Projects generally stem from a problem that the business is having, but in an effort to quickly resolve the issue, organizations rush into project delivery. There are early signs management teams have a tendency to ignore that warn of project failure. In an article for Project Smart, Adam Alami explains 10 warning signs of project failure that he has personally witnessed:
- Uninvolved stakeholders
- Ambiguous scope
- Lack of experience
- Dysfunctional team
- Poor timing
- Unsuitable vendors
- Poor vendor relations
- Power struggle
- Personal agendas
- The project is a political move.
Whether or not a project is deemed a success is all up to the stakeholders, and when they are not involved, it is nearly impossible for the team to deliver the results they would like to see. A business scope that is too broad will not adequately capture the objectives of the project, another crucial measure in declaring a successful project.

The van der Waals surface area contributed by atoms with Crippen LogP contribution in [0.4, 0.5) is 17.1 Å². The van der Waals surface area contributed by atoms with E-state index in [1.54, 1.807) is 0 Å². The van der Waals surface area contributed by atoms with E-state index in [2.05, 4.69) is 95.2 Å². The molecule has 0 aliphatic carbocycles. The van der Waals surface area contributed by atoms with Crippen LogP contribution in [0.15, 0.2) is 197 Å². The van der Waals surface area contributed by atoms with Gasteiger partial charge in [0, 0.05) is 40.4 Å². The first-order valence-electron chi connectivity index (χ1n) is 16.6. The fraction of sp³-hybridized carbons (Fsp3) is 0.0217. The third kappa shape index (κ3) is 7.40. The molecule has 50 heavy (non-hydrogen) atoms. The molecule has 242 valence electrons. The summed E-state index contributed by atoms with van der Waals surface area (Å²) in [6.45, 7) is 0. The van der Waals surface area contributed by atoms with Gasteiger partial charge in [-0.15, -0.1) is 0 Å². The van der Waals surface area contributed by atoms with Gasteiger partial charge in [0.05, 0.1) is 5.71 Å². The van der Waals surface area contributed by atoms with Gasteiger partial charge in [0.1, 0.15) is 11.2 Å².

A big factor in successful project completion is being able to “think on your feet.” This is a skill that is developed, and not all project teams are gifted with it. This lack of experience makes it arduous to handle adversity. Additionally, the team needs to mesh well together. A project is ultimately the result of the people working on it, so there should be collaboration between a collection of people who work well together.
Sometimes, despite all the planning, it is just the wrong time to execute a project. There are many factors that could contribute to this, but ultimately bad timing means even the best projects will fail.
Organizations sometimes will be so entranced with the idea of success that they will not adequately analyze their vendors. Vendors need to be able to deliver the elements the organization requires of them. Additionally, there is a problem with project managers neglecting their vendor relations. Every relationship deserves some effort and attention.
Team members sometimes become blinded in a power struggle, attempting to gain recognition and notoriety. This type of competition is unhealthy and distracts from the main goal of the project. Team members who have their own personal agendas pose a threat as well because they are not truly focused on the project itself. When the project’s purpose is a political move, it sometimes is amplifying the problems that exist. These pretenses are often exaggerated and will ultimately hurt the project in the end.
You can read the original article here: https://www.projectsmart.co.uk/10-early-signs-your-projects-a-failure.php